If they aren't recycling the asphalt to apply to our site, what is is made from?  Is it really just thick oil and gravel mixed together with some heat?
 
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Well here's a crazy thought.

I know that crushed limestone is often compacted into paths that solidify over time. That would work in your situation, but might have interesting effects on the pH downstream of the parking lot. As it is a large area that doesn't hold onto water, and as it is lime, it will alter the pH of all the water that falls on and passes through it.

I was wondering how gypsum might work in a similar application.

-CK
 
Eric Hanson
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Mike,

They may be recycling the base materials.  Personally I would ask them from where they are getting their products.  I have seen oil and chip roads be put in place new, and all they were was pea gravel and oil.  Honestly, I just don’t know where they get their parent material.

I don’t want to sound like an add for the asphalt guy, but his numbers sound believable.  The only point I might consider is how many times will the asphalt be redone?  Cement does last a lot longer, but with the numbers you got, I would be inclined to go asphalt.  But that’s just me.

Good luck,

Eric
 
Chris Kott
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Another crazy sideways, or permaculture, approach to this, if the in-situ material is suitable is rammed earth. Theoretically, if the material can be amended to the right ratios, you could use a tenth of the portland as cement and, as long as it is shaped to shed water properly, it will perform as well as concrete structurally.

I would personally line the excavated slab area with landscape fabric, just to cut down on eventual erosion through the soil, and consider treating the surface with a dilute waterproof natural plaster sealant to cut down on water infiltration.

All you'd need is a tamper.

-CK
 
Mike Jay
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Thanks Eric, I'll ask them and take it from there.  So it sounds like there isn't an excessively huge greenhouse gas component of putting down asphalt.  It is consuming oil and I wouldn't want to plant edibles near the lot but in a way I guess it's sequestering that carbon.  Maybe...

Thanks for the ideas Chris!  Since this is for a church, I have to stick with standard-ish approaches or I'll lose any credibility I have when it's time to do other energy improvements.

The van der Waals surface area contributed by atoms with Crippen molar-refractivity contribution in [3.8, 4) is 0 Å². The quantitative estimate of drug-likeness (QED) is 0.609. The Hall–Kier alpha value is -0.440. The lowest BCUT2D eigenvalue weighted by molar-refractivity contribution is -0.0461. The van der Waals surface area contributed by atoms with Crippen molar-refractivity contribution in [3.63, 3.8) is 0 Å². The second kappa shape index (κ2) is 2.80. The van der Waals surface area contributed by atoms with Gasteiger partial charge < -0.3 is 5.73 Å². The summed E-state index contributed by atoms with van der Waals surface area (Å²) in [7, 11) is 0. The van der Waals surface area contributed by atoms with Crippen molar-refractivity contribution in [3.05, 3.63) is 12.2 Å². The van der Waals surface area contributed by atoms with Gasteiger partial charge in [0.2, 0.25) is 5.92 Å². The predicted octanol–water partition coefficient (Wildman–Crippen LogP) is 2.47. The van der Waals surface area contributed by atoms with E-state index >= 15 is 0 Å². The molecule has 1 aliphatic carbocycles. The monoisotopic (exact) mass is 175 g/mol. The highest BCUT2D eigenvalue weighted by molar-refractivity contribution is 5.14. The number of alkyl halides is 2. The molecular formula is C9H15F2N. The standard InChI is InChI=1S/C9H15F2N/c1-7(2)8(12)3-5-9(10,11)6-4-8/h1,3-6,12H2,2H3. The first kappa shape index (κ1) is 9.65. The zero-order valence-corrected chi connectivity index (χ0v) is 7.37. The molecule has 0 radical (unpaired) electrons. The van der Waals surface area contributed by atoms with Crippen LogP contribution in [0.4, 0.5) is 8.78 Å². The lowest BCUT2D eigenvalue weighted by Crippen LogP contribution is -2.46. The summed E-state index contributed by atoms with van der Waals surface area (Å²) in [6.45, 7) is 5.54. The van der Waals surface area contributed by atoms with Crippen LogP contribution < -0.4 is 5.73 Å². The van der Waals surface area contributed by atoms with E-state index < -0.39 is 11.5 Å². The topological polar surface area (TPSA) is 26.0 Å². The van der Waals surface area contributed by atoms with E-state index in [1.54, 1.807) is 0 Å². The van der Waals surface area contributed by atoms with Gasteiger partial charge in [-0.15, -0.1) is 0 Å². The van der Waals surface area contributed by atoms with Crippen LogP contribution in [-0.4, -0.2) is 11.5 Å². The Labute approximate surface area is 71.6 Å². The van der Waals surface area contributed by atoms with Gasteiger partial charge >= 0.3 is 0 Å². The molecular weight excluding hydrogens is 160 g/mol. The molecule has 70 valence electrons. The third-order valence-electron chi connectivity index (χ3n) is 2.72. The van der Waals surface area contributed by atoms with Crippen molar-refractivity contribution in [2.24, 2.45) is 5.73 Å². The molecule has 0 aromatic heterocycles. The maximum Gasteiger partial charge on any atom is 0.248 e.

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It is also about how much life that will be achieved by each material.

As we all know, if it's properly laid, concrete will last several lifetimes. Asphalt, even the stuff used on major roads ('Asphaltic Concrete') won't last more than a few years in a parking lot where vehicles exert severe transverse forces when doing small radius turns on the pavement causing ruts and cracks leading to potholes - more so in a hot summer.

Unless there's $$ to do ongoing maintenance, the larger upfront cost of concrete would be more economical in the long run.

The chemicals in asphalt are nasty and will leech into the soil.

In regards to car park design, it would also be highly beneficial to get an appropriately qualified person to design it to make the most of the space - bay/aisle widths, swept paths, blind aisles, disabled parking, pedestrian safety, landscaping, drainage, etc.

The design cost is peanuts when compared to the benefits it can achieve by increased functionality and safety.
 
Eric Hanson
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Any time Mike,

Give me a chance to talk about the convoluted nature of energy and I likely won’t shut up.  Incidentally, I looked up some specs and asphalt is looking better and better.  Manufacturing of Portland cement takes a 2 step heating process.  In the first step, the limestone/base material is heated to 1100 degrees F.  In the second step, the modified base material is heated to 2600 degrees F.  Given the mass of the material and temperatures involved, you can get an idea of just how much energy is required to manufacture cement.